Stalin's women: Who shared a bed with the Soviet leader?

Alexander Kislov
So little is known about his private life, but these dames got to know the polarizing character far better than most.

Kato Svanidze: Wife from a poor family

Stalin / Ekaterina Svanidze

It was said that Stalin's first wife, Ekaterina Svanidze, was so shy that she would hide under the table when her husband's friends came to visit.

Kato met Stalin through her brother Alexander: they studied together at the Tiflis Spiritual Seminary. Twenty-four-year-old Stalin fell in love and desperately wanted to marry Kato, a Georgian woman from a poor family, who at the time was just 16. His proposal was accepted on one condition - that they would have a church wedding.

They got married in 1906, and that same year Kato gave birth to their son, Yakov. However, she died a year later 1907: according to one theory, from tuberculosis, while other reports claim typhoid fever took her life. Eyewitness recalled that Stalin was so distressed by her death that at the funeral he jumped into her grave.

The love the future Soviet leader expressed for Kato did not save her relatives though. In the 1930s, her brother and a fellow student of Stalin fell victim to reprisals and died in custody. Kato’s brother’s wife also died - of a heart attack when she heard about his death.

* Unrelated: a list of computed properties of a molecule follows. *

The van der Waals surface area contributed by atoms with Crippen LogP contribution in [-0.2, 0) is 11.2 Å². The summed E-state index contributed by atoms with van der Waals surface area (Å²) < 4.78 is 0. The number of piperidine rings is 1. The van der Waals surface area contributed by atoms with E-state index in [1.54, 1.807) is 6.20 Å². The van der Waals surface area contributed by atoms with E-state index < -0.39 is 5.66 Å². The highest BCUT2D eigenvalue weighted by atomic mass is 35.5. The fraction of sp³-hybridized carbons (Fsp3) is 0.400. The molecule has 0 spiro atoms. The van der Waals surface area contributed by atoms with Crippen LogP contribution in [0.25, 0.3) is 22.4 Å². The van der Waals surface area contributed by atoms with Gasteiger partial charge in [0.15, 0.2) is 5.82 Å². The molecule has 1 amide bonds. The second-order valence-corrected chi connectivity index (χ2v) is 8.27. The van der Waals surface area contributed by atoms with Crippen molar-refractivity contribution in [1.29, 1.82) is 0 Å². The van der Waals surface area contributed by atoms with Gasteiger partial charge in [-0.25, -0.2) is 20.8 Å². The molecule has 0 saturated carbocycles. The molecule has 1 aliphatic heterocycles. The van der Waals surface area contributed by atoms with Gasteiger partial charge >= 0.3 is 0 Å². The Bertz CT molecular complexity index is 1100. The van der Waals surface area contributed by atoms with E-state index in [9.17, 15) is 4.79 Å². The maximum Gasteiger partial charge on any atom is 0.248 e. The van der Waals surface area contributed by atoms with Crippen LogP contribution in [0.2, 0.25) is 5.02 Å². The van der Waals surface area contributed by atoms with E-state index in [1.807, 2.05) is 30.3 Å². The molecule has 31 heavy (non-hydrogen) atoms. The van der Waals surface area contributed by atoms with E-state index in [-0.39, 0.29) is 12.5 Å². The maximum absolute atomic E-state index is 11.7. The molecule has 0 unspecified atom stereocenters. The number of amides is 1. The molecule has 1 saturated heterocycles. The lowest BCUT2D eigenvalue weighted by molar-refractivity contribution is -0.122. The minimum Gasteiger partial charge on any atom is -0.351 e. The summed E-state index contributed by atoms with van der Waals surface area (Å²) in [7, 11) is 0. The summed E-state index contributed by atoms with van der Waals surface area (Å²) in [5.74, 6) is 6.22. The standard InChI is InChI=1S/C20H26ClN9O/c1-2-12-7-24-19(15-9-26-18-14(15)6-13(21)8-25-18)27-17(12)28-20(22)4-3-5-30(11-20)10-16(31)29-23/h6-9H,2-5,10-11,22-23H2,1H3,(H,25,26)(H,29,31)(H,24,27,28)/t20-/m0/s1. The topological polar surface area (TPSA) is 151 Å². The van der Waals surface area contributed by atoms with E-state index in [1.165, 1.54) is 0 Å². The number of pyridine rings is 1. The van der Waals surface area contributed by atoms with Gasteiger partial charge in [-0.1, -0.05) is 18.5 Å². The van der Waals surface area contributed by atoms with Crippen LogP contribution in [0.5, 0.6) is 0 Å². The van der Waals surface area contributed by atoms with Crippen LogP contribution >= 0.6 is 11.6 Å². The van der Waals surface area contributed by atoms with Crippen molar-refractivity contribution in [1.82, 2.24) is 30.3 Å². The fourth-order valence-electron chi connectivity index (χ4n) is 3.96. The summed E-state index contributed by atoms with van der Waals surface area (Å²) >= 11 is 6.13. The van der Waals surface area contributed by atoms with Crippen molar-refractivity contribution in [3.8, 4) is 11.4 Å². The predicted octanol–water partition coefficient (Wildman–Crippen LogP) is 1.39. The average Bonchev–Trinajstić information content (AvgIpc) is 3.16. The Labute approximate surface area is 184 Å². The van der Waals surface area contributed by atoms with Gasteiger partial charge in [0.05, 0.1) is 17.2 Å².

Maria and Lida: Romance in exile

Stalin /Lidija Platonovna Davydova (Pereprygina)

After Kato's death, revolutionary Stalin was exiled to Siberia five times, and at least twice had affairs with women from whom he rented lodgings. One of them was called Maria Kuzakova. In 1911, the young widow with children let Stalin into her house as a tenant, they began a relationship and she became pregnant. But in 1912, Stalin's exile ended and he departed to continue his revolutionary activities far from Siberia. He did not stay to see the birth of his son, Kostya.

The other woman's name was Lida Pereprygina. At the time of her affair with 37-year-old Stalin, Lida, a peasant girl, was just 14. He lodged with her from 1914 to 1916, and over that time she had two babies. The first one died. The second was born in April 1917 and was registered as Alexander Dzhugashvili (under Stalin's real name). The villagers accused Stalin of seducing a minor and he had to promise that he would marry Lida. However, as soon as his exile was over, Stalin left the village.